Is business for property tax cut?


Published: Sunday, January 13, 2008 at 6:01 a.m.
Last Modified: Sunday, January 13, 2008 at 12:00 a.m.

TALLAHASSEE - Ed Chiles should be one of the Florida business owners eagerly embracing the Jan. 29 constitutional amendment that will cut property taxes.

Facts

What your vote means

  • If the amendment passes:


  • * Businesses and some mobile home owners would receive a $25,000 exemption for their tangible personal property. Businesses annually pay the tax on their equipment, furniture, computers and other assets. Some mobile homeowners pay the tax on carports, sheds and other attachments to their property. If passed, more than 1 million businesses would be exempted from paying the tax. The average savings is $450.


  • * Non-homestead property owners would be able to apply for a 10 percent assessment cap on their properties. It would be similar but not as stringent as the 3 percent assessment cap enjoyed by homeowners under the state's Save Our Homes initiative. Critics say the 10 percent cap is too high to do much good for many non-homestead properties. Supporters hail it as the first step in giving businesses and other non-homestead properties some protection from excessively high annual assessments.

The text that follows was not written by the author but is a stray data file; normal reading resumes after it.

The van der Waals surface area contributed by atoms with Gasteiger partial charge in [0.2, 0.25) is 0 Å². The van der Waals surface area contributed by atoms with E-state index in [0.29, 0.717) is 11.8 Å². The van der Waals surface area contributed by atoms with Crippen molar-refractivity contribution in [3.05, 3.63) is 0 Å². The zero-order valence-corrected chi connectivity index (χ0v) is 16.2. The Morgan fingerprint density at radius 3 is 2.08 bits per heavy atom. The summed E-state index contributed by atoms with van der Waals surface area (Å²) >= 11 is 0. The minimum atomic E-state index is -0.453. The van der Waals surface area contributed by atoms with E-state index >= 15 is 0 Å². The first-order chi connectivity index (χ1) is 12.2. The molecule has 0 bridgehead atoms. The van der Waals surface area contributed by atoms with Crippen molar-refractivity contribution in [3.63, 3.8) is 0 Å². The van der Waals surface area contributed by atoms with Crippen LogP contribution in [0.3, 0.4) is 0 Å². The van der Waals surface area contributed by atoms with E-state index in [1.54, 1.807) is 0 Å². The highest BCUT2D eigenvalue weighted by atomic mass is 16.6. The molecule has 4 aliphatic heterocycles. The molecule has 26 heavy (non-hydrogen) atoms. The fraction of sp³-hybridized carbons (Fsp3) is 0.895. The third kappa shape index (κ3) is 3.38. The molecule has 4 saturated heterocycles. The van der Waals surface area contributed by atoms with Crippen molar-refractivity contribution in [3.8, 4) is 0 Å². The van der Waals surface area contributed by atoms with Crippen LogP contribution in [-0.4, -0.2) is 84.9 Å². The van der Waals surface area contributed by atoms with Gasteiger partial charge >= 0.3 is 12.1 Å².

• If the amendment fails:


  • * Businesses and some mobile home owners would continue to pay the tangible personal property tax without any exemptions.


  • * Non-homestead property owners would continue to have no limit on their annual property assessments.